2018 was a historic year for a multitude of reasons but its most distinguishing feature was its showcase of women. From Beychella to Alexandria Ocasio-Cortez (Congress’ youngest elected female), the boundaries which speciously defined a female’s opportunity and worth were constantly pushed. Even in entertainment, women have evolved to become dynamic characters with depth rather than the static, one-dimensional portrayal of femme-fatale or ingenue archetypes. The examples are in abundance, but the dichotomous evolution of Diane Nguyen in the latest season of “Bojack Horseman” is a paragon of this phenomenon.
The previous seasons of “Bojack Horseman” predominately focused on its eponymous protagonist and his struggle to cope with sobriety and childhood trauma, but the spotlight broadens on season five as supporting characters like Todd and Princess Carolyn receive their dues with center-stage episodes. Diane Nguyen is no exception; while a tumultuous marriage kept Diane in the audience’s periphery during seasons 3 and 4, she becomes the focal point now as she struggles to cope with the aftermath of her divorce from Mr. Peanutbutter. His Hollywood charisma doesn’t help either, Diane’s pain merely stockpiling when Mr. Peanutbutter — in a dinner with the former to discuss divorce papers — unabashedly flirts with their waitress Pickles.
It becomes near impossible to not have some ounce of remorse for Diane’s wrench-stricken life, inundated with hardship after hardship. So you cheer her on as she scavenges for happiness in Vietnam, her parents’ homeland. You hope, like she, that traveling halfway around the world — some 8,000 miles — changes her, but to no avail. She finds alienation instead of home, an estrangement that second-generation immigrants can fall victim to due to the mystique time and distance creates.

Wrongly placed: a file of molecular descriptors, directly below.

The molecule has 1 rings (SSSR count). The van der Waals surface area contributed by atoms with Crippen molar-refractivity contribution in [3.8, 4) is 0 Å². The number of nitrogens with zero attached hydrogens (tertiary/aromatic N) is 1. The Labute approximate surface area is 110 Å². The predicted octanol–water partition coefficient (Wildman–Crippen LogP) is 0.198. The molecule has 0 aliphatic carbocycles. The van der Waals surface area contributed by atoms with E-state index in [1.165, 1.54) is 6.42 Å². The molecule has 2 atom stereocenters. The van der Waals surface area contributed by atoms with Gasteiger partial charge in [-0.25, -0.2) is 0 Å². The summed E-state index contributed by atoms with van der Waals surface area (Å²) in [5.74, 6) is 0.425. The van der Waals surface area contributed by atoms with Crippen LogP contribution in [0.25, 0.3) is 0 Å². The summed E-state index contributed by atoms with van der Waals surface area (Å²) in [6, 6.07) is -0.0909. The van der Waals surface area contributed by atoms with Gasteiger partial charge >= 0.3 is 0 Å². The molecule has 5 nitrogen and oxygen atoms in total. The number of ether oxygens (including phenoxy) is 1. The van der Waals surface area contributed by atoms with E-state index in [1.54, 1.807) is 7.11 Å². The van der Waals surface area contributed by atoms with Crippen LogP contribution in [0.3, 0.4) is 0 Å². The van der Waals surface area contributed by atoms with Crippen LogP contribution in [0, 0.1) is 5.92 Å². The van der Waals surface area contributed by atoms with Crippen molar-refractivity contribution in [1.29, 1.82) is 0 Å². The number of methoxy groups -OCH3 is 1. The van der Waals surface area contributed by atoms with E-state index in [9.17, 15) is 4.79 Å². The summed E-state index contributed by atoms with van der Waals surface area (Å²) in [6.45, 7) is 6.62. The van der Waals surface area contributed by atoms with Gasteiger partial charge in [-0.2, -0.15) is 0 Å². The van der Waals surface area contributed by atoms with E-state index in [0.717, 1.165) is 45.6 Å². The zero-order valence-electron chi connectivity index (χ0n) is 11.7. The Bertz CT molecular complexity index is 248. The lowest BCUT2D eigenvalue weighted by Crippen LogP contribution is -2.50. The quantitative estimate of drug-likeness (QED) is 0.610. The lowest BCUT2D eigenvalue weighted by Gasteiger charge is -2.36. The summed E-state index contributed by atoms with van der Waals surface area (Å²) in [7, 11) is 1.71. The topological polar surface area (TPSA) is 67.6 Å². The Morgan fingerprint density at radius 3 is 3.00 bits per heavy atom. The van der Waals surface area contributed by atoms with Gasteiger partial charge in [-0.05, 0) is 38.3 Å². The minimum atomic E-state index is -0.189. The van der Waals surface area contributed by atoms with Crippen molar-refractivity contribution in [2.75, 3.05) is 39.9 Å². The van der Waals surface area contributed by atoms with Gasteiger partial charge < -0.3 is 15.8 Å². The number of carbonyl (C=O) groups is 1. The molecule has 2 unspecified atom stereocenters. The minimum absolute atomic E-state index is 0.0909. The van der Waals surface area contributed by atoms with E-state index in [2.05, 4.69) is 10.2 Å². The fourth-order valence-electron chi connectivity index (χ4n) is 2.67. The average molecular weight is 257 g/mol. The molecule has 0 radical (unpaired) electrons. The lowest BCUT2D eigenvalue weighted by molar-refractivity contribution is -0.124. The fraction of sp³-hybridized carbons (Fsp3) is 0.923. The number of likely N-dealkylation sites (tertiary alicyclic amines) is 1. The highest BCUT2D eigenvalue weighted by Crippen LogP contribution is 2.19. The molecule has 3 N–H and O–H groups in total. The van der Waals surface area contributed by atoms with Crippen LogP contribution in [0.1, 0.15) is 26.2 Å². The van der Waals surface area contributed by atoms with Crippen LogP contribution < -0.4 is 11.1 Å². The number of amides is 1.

When her marriage becomes legally interred though, the tides finally turn in Diane’s favor. With her straight blue hair trimmed into a pixie cut, she evolves from a moping divorcée into a strong-willed screenwriter for the new TV series “Philbert,” starring Bojack as the lead. Of course, this dynamism is recalled in other modern characters, such as Dr. Miranda Bailey (“Grey’s Anatomy”) or even the series’ own Princess Carolyn. But what makes Diane Nguyen exemplary of 2018 feminism, of #metoo and Christine Blasey Ford, is her unmitigated moral compass. She is no longer defined by society’s expectation for Asian women to be meek and exploited; there is an undeniable resilience and self-righteousness to her words, a bite so sharp you can’t help but feel sorry for Bojack Horseman when Diane confronts him about his lascivious past.
Viewers can be quick to call Diane insensitive or callous for creating an irreversible spectacle of Bojack’s personal life to create a TV script, but the scene was necessary to restoring the amicable relationship between Diane and Bojack while providing the raw, dark content that plays in stark contrast with season six’s final moments: Diane, driving with the sun in her eyes, after dropping Bojack off at rehab out of respect and friendship. Because people can be paradoxical. We can be joyous and somber, savage and civil, lustful and platonic. And that’s why “Bojack Horseman” has garnered critical consensus; the characters surmount the limitations of two-dimensional animation and truly come to life.